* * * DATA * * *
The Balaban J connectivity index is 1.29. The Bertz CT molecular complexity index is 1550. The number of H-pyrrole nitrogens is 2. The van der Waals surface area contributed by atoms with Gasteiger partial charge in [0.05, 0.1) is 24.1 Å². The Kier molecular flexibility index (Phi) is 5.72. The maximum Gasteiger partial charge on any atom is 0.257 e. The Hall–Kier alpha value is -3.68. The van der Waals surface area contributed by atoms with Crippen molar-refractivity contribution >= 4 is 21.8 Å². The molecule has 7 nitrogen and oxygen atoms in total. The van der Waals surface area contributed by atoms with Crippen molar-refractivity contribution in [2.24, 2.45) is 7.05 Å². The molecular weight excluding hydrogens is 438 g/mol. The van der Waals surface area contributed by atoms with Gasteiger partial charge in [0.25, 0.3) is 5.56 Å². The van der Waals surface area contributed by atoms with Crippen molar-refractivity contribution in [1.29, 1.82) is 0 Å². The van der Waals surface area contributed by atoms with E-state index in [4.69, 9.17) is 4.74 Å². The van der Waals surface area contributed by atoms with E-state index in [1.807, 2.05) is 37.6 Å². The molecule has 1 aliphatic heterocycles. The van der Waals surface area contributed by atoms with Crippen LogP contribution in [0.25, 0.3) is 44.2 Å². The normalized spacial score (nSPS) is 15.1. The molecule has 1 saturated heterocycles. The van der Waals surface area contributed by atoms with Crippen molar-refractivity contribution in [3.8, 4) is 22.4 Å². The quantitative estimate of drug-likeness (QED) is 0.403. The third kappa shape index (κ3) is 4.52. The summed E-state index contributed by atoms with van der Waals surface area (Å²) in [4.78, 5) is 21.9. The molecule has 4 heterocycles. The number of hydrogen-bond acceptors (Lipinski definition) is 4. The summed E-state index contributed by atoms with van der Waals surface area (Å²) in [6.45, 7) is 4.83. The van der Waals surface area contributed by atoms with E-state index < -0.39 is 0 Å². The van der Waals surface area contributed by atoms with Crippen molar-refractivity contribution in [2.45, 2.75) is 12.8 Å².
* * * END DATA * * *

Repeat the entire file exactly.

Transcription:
The Balaban J connectivity index is 1.29. The Bertz CT molecular complexity index is 1550. The number of H-pyrrole nitrogens is 2. The van der Waals surface area contributed by atoms with Gasteiger partial charge in [0.05, 0.1) is 24.1 Å². The Kier molecular flexibility index (Phi) is 5.72. The maximum Gasteiger partial charge on any atom is 0.257 e. The Hall–Kier alpha value is -3.68. The van der Waals surface area contributed by atoms with Crippen molar-refractivity contribution >= 4 is 21.8 Å². The molecule has 7 nitrogen and oxygen atoms in total. The van der Waals surface area contributed by atoms with Crippen molar-refractivity contribution in [2.24, 2.45) is 7.05 Å². The molecular weight excluding hydrogens is 438 g/mol. The van der Waals surface area contributed by atoms with Gasteiger partial charge in [0.25, 0.3) is 5.56 Å². The van der Waals surface area contributed by atoms with Crippen molar-refractivity contribution in [1.29, 1.82) is 0 Å². The van der Waals surface area contributed by atoms with E-state index in [4.69, 9.17) is 4.74 Å². The van der Waals surface area contributed by atoms with E-state index in [1.807, 2.05) is 37.6 Å². The molecule has 1 aliphatic heterocycles. The van der Waals surface area contributed by atoms with Crippen LogP contribution in [0.25, 0.3) is 44.2 Å². The normalized spacial score (nSPS) is 15.1. The molecule has 1 saturated heterocycles. The van der Waals surface area contributed by atoms with Crippen molar-refractivity contribution in [3.8, 4) is 22.4 Å². The quantitative estimate of drug-likeness (QED) is 0.403. The third kappa shape index (κ3) is 4.52. The summed E-state index contributed by atoms with van der Waals surface area (Å²) in [4.78, 5) is 21.9. The molecule has 4 heterocycles. The number of hydrogen-bond acceptors (Lipinski definition) is 4. The summed E-state index contributed by atoms with van der Waals surface area (Å²) in [6.45, 7) is 4.83. The van der Waals surface area contributed by atoms with E-state index < -0.39 is 0 Å². The van der Waals surface area contributed by atoms with Crippen molar-refractivity contribution in [2.45, 2.75) is 12.8 Å².